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Parts-makers fined $745m for US price-fixing

Fast parts: Nine parts-makers have been fined a total of $US745 million after pleading guilty to price-fixing.

ACCC set to start court action against wiring loom supplier Yazaki in October

General News logo27 Sep 2013

By BARRY PARK and IAN PORTER

THE Australian Competition and Consumer Commission (ACCC) has started court action against two Japanese car parts-makers for price-fixing in the wake of major fines being levied in the US for the same illegal behaviour.

Overnight the US government revealed that nine parts-makers had been fined $US745 million ($A800 million) after pleading guilty before a US court for price-fixing.

So far, 17 of the 21 executives charged in the US have been sentenced to time in prison. Other cases are pending, and US attorney-general Eric Holder said the case was not yet closed, indicating more prosecutions are to come.

In Australia, the ACCC has started action against Australian Arrow, a subsidiary of the Yazaki group, and against Koyo Australia for price-fixing.

Koyo, a supplier of ball and roller bearings, has admitted the behaviour and the Federal Court is yet to decide on a penalty.

The case against Yazaki, which supplies wiring looms, will come up in the Federal Court towards the end of October.

The ACCC alleges that Yazaki and an unnamed competitor agreed to fix the price of wiring looms supplied to Toyota Australia between 2003 and 2009 for use in the Camry.

There were also other agreements that affected the pricing of harnesses for the 2002, 2006 and 2011 Camry models.

ACCC chairman Rod Sims believes cartel behaviour has pushed up the price of some vehicles.

“Wire harnesses can be anything up to eight per cent of the cost of a car, so this conduct has a serious impact on what people pay for a motor vehicle,” he said.

Mr Sims says the commission is investigating the conduct of a number of other suppliers, but would not go into detail about how many companies are facing scrutiny.

He said fines for cartel behaviour can amount to $10 million in Australia.

Some of the fines revealed in the US were of a different magnitude. The biggest fine was levied on Hitachi Automotive Systems ($US195 million), while Mitsubishi Electric Corporation was fined $US190 million.

The latest round of fines brings the total levied to $US1.6 billion under the investigation, which probed a dozen separate conspiracies.

In the latest prosecution, nine different companies and more than 20 executives were involved in the long-running scheme that included espionage-style codenames, covert phone calls and even secret meetings in remote locations.

According to the US department of justice, all had agreed to plead guilty and to pay the criminal fines for their roles in “separate conspiracies to fix the prices of more than 30 different products sold to US car manufacturers and installed in cars sold in the United States and elsewhere”.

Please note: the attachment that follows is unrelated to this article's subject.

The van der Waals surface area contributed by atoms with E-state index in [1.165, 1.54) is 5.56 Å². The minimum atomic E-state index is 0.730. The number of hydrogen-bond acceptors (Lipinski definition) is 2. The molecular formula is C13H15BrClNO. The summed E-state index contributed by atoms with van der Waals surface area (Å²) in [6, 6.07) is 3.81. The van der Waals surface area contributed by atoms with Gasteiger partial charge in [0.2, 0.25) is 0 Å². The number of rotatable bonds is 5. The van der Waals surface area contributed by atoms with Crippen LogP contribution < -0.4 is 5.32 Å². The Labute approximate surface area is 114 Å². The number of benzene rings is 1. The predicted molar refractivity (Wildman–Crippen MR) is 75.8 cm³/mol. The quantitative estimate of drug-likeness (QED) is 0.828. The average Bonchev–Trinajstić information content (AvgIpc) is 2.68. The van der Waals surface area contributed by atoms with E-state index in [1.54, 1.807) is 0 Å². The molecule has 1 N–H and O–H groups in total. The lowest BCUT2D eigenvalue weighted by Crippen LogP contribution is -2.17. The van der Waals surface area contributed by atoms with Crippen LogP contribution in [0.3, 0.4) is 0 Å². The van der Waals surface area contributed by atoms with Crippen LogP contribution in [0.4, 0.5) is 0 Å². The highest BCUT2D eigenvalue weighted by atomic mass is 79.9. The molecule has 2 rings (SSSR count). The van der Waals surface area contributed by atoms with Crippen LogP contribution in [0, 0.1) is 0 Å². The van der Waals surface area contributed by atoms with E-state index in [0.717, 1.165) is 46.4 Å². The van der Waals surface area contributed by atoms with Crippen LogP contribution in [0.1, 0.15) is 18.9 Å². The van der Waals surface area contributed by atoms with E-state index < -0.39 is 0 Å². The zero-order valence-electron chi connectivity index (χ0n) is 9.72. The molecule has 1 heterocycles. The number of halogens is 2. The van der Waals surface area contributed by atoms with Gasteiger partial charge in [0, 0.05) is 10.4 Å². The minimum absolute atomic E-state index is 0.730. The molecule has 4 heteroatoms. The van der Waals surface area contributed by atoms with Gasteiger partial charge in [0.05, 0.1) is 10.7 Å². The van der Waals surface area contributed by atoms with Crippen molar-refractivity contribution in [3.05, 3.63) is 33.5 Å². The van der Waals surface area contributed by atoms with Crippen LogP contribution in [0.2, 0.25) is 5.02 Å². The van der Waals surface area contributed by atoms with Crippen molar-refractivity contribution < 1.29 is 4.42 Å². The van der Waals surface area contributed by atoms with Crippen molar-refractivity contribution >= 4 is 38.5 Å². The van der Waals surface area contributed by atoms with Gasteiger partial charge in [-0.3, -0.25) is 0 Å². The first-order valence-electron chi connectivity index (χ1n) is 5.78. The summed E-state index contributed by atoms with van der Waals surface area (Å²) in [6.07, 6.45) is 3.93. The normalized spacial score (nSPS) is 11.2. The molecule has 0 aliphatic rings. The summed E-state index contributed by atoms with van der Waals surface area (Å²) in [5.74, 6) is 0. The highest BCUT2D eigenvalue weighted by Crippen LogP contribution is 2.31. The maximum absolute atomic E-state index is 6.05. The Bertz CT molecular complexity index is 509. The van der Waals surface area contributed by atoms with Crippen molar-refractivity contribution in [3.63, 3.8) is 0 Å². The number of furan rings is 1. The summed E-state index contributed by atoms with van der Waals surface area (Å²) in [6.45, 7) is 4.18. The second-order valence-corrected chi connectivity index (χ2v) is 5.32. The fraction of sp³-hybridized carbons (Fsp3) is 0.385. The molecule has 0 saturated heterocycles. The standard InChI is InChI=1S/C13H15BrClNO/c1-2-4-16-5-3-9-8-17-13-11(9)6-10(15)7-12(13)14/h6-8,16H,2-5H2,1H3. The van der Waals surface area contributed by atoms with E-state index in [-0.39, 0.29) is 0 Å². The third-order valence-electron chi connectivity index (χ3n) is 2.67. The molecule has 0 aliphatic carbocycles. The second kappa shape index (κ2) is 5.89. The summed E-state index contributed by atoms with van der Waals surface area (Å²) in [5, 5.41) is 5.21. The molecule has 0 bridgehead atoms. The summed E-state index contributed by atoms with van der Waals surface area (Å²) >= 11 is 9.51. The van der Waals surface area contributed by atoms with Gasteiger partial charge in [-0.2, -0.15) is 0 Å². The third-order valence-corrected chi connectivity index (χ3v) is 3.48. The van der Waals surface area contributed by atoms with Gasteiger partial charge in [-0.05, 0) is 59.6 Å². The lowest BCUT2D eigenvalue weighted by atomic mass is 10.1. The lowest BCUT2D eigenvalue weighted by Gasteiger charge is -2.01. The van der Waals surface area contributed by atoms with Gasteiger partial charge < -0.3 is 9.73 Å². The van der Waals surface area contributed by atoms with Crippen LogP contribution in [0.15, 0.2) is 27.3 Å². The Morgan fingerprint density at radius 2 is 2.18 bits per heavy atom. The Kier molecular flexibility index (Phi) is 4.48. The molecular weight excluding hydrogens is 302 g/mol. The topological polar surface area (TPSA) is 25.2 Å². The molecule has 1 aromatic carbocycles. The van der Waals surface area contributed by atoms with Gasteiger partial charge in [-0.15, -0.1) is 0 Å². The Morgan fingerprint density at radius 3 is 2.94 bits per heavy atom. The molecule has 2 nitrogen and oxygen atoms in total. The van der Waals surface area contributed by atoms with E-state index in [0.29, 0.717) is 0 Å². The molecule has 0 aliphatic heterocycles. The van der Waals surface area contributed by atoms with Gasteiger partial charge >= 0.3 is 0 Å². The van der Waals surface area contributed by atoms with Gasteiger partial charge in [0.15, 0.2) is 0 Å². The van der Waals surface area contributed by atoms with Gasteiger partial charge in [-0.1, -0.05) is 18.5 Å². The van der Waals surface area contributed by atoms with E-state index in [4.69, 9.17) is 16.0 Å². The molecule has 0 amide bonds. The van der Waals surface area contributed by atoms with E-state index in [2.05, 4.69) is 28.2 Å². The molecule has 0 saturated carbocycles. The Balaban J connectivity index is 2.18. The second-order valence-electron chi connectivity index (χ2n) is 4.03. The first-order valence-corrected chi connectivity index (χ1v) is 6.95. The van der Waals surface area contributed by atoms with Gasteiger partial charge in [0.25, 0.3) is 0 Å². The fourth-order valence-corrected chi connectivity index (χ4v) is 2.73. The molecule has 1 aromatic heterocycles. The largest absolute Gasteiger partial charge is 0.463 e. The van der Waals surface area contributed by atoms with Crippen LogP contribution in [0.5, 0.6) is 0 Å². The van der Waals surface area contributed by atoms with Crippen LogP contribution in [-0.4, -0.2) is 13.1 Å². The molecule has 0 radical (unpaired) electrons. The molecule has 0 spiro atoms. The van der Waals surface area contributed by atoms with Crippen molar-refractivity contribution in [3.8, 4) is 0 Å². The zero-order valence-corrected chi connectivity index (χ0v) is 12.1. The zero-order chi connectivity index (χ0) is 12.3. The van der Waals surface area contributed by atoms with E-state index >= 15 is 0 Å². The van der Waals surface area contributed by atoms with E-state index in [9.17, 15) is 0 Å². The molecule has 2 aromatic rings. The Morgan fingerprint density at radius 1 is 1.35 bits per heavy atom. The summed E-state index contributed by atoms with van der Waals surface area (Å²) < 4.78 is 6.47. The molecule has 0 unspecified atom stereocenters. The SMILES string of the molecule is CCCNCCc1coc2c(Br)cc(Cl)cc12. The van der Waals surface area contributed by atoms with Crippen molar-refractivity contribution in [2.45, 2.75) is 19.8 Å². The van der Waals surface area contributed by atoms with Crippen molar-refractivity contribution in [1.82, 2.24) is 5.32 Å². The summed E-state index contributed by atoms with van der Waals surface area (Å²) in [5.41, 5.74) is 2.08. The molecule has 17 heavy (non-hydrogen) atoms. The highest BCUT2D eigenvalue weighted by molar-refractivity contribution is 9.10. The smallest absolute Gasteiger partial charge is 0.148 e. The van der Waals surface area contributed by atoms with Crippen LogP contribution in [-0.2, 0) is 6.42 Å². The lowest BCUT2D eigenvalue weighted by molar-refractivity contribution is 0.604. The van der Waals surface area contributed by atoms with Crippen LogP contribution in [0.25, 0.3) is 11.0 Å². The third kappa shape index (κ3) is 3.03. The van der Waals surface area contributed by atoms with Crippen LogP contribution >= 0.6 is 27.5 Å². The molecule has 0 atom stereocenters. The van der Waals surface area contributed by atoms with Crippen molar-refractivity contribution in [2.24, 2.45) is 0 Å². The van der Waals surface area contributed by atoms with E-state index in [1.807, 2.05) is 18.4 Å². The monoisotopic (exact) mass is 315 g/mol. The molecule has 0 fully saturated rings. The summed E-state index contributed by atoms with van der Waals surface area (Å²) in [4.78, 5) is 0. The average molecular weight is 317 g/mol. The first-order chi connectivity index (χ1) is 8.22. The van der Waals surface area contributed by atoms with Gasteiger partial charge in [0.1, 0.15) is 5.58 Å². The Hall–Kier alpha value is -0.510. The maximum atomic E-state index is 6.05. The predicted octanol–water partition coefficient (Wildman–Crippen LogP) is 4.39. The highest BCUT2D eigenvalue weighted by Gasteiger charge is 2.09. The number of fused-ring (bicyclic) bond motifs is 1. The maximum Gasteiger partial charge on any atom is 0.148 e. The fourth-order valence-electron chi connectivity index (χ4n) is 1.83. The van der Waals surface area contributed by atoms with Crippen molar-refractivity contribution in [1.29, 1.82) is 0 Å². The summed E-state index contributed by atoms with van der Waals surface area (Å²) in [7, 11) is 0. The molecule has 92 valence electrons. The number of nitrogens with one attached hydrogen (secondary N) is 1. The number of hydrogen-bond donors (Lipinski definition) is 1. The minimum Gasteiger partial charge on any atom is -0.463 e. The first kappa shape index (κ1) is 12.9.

“These international price-fixing conspiracies affected more than $5 billion in automobile parts sold to US car manufacturers,” Mr Holder said overnight.

“In total, more than 25 million cars purchased by American consumers were affected by the illegal conduct.

“This auto parts investigation is the largest criminal investigation the antitrust division has ever pursued, both in terms of its scope and the commerce affected by the alleged illegal conduct.

“Never before has the department of justice simultaneously announced the breakup of so many separate antitrust conspiracies,” Mr Holder said.

According to the department, more car parts-makers are expected to be caught up in the investigation.

“Our work isn’t done,” Mr Holder said. “We will continue to check under every hood and kick every tyre to make sure we put an end to this illegal and destructive conduct.”

The department said the price-fixing activities allegedly extended to seatbelts, radiators, windshield wipers, air-conditioning systems, power window motors, power steering parts “and a number of other products”.

The department has so far charged more than 20 companies with being involved in the price-fixing cartel, as well as 21 company executives.

“Seventeen of the 21 executives charged so far – including the two executives, one Japanese citizen and one American citizen, who have agreed to plead guilty today – have been sentenced to serve time in US prisons or have entered into plea agreements calling for significant prison sentences,” Mr Holder said.

Some of the companies involved in the alleged US price-fixing cartel have also been fined in Canada after answering similar charges.

The ACCC has been working with the authorities in the US, Canada, Europe and Japan.

Companies that pleaded guilty today and accepted fines included: Hitachi Automotive Systems ($US195m fine) Jtekt ($US103m) Mitsuba ($US135m) Mitsubishi Electric Corp ($US190m) Mitsubishi Heavy Industries ($US14.5m) NSK ($US68.2m) T.RAD ($US13.8m) Valeo Japan ($US13.6m) and Yamashita Rubber ($US11m).

General Motors was one of several car-makers that said it was watching the probe closely.

“We are greatly concerned by the large number of suppliers in the automotive supplier sector who have pled guilty to serious criminal price fixing charges," GM spokesman Tom Henderson said.

“This evidences a culture of anti-competitive activity among a cross section of suppliers in the automotive sector ... this is unacceptable.”

Among the companies that the justice department’s antitrust division settled with previously were Autoliv Inc, Tokai Rika Co Ltd, TRW Deutschland Holding GmbH, Nippon Seiki Co Ltd, Furukawa Electric Co Ltd and Fujikura Ltd.

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